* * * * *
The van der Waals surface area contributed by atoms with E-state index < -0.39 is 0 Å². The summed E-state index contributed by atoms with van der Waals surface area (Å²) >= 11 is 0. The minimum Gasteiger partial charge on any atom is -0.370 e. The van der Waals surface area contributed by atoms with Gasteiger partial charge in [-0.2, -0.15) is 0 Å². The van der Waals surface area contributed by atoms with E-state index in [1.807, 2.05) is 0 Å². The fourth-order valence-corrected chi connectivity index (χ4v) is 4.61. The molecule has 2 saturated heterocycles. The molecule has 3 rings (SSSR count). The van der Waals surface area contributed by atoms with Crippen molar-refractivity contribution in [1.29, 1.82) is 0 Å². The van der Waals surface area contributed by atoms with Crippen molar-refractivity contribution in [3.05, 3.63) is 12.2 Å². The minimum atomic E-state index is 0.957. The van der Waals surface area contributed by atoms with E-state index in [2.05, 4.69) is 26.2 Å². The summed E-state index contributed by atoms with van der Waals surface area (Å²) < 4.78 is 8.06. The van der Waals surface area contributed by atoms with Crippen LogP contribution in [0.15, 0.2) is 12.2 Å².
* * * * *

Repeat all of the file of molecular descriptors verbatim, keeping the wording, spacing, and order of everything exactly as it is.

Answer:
The van der Waals surface area contributed by atoms with E-state index < -0.39 is 0 Å². The summed E-state index contributed by atoms with van der Waals surface area (Å²) >= 11 is 0. The minimum Gasteiger partial charge on any atom is -0.370 e. The van der Waals surface area contributed by atoms with Gasteiger partial charge in [-0.2, -0.15) is 0 Å². The van der Waals surface area contributed by atoms with E-state index in [1.807, 2.05) is 0 Å². The fourth-order valence-corrected chi connectivity index (χ4v) is 4.61. The molecule has 2 saturated heterocycles. The molecule has 3 rings (SSSR count). The van der Waals surface area contributed by atoms with Crippen molar-refractivity contribution in [1.29, 1.82) is 0 Å². The van der Waals surface area contributed by atoms with Crippen molar-refractivity contribution in [3.05, 3.63) is 12.2 Å². The minimum atomic E-state index is 0.957. The van der Waals surface area contributed by atoms with E-state index in [2.05, 4.69) is 26.2 Å². The summed E-state index contributed by atoms with van der Waals surface area (Å²) < 4.78 is 8.06. The van der Waals surface area contributed by atoms with Crippen LogP contribution in [0.15, 0.2) is 12.2 Å².